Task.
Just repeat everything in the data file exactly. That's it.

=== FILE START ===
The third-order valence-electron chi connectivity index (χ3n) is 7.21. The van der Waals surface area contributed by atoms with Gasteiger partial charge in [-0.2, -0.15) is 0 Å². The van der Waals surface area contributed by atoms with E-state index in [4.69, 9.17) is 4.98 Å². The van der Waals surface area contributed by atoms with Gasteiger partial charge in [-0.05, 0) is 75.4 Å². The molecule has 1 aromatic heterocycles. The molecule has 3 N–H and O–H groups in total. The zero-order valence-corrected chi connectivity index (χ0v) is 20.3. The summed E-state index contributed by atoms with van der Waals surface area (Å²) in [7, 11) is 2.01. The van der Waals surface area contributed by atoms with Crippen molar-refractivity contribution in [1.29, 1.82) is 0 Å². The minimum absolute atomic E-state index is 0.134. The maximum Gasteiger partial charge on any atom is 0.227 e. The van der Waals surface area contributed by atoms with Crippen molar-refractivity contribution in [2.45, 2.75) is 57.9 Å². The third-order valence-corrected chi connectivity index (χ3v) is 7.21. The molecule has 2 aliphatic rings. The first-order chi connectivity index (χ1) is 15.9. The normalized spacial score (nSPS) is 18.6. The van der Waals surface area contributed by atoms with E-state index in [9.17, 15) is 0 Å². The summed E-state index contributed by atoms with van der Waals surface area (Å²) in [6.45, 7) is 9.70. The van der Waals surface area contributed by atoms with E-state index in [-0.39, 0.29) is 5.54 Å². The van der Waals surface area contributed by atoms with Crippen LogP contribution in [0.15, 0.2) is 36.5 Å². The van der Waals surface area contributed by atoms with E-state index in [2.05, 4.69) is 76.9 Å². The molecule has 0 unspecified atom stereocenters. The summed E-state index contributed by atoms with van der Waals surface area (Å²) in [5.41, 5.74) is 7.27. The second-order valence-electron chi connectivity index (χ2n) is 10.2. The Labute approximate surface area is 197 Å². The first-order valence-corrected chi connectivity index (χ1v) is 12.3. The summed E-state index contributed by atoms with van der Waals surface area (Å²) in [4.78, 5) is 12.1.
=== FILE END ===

The third-order valence-electron chi connectivity index (χ3n) is 7.21. The van der Waals surface area contributed by atoms with Gasteiger partial charge in [-0.2, -0.15) is 0 Å². The van der Waals surface area contributed by atoms with E-state index in [4.69, 9.17) is 4.98 Å². The van der Waals surface area contributed by atoms with Gasteiger partial charge in [-0.05, 0) is 75.4 Å². The molecule has 1 aromatic heterocycles. The molecule has 3 N–H and O–H groups in total. The zero-order valence-corrected chi connectivity index (χ0v) is 20.3. The summed E-state index contributed by atoms with van der Waals surface area (Å²) in [7, 11) is 2.01. The van der Waals surface area contributed by atoms with Crippen molar-refractivity contribution in [1.29, 1.82) is 0 Å². The minimum absolute atomic E-state index is 0.134. The maximum Gasteiger partial charge on any atom is 0.227 e. The van der Waals surface area contributed by atoms with Crippen molar-refractivity contribution in [2.45, 2.75) is 57.9 Å². The third-order valence-corrected chi connectivity index (χ3v) is 7.21. The molecule has 2 aliphatic rings. The first-order chi connectivity index (χ1) is 15.9. The normalized spacial score (nSPS) is 18.6. The van der Waals surface area contributed by atoms with E-state index in [9.17, 15) is 0 Å². The summed E-state index contributed by atoms with van der Waals surface area (Å²) in [6.45, 7) is 9.70. The van der Waals surface area contributed by atoms with E-state index in [-0.39, 0.29) is 5.54 Å². The van der Waals surface area contributed by atoms with Crippen LogP contribution in [0.15, 0.2) is 36.5 Å². The van der Waals surface area contributed by atoms with E-state index in [2.05, 4.69) is 76.9 Å². The molecule has 0 unspecified atom stereocenters. The summed E-state index contributed by atoms with van der Waals surface area (Å²) in [5.41, 5.74) is 7.27. The second-order valence-electron chi connectivity index (χ2n) is 10.2. The Labute approximate surface area is 197 Å². The first-order valence-corrected chi connectivity index (χ1v) is 12.3. The summed E-state index contributed by atoms with van der Waals surface area (Å²) in [4.78, 5) is 12.1.